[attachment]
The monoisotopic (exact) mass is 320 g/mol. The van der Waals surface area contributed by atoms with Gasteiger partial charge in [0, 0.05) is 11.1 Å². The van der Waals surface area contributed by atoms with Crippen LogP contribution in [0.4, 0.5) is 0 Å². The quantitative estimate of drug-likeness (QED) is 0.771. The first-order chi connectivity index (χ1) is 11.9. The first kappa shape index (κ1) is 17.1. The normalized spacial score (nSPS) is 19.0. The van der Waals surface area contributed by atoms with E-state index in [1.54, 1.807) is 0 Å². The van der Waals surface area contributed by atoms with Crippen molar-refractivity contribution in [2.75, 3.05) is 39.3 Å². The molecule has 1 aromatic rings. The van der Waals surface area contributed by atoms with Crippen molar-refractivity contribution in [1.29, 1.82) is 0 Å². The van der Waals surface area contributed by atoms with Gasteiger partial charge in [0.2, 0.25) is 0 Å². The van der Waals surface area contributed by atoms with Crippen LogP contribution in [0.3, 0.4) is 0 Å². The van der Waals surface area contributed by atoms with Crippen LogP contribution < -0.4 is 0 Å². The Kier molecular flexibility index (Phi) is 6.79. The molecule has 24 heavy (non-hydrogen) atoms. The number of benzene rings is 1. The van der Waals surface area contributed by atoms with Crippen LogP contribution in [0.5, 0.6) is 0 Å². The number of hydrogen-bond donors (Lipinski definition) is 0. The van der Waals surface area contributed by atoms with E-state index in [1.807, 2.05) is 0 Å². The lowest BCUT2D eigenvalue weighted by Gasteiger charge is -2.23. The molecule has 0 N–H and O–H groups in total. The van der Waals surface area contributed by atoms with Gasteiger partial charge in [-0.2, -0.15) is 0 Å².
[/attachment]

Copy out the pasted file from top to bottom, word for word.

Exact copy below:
The monoisotopic (exact) mass is 320 g/mol. The van der Waals surface area contributed by atoms with Gasteiger partial charge in [0, 0.05) is 11.1 Å². The van der Waals surface area contributed by atoms with Crippen LogP contribution in [0.4, 0.5) is 0 Å². The quantitative estimate of drug-likeness (QED) is 0.771. The first-order chi connectivity index (χ1) is 11.9. The first kappa shape index (κ1) is 17.1. The normalized spacial score (nSPS) is 19.0. The van der Waals surface area contributed by atoms with E-state index in [1.54, 1.807) is 0 Å². The van der Waals surface area contributed by atoms with Crippen molar-refractivity contribution in [2.75, 3.05) is 39.3 Å². The molecule has 1 aromatic rings. The van der Waals surface area contributed by atoms with Crippen molar-refractivity contribution in [1.29, 1.82) is 0 Å². The van der Waals surface area contributed by atoms with Gasteiger partial charge in [0.2, 0.25) is 0 Å². The van der Waals surface area contributed by atoms with Crippen LogP contribution in [0.3, 0.4) is 0 Å². The van der Waals surface area contributed by atoms with Crippen LogP contribution < -0.4 is 0 Å². The Kier molecular flexibility index (Phi) is 6.79. The molecule has 24 heavy (non-hydrogen) atoms. The number of benzene rings is 1. The van der Waals surface area contributed by atoms with Crippen LogP contribution in [0.5, 0.6) is 0 Å². The number of hydrogen-bond donors (Lipinski definition) is 0. The van der Waals surface area contributed by atoms with E-state index in [1.807, 2.05) is 0 Å². The lowest BCUT2D eigenvalue weighted by Gasteiger charge is -2.23. The molecule has 0 N–H and O–H groups in total. The van der Waals surface area contributed by atoms with Gasteiger partial charge in [-0.2, -0.15) is 0 Å².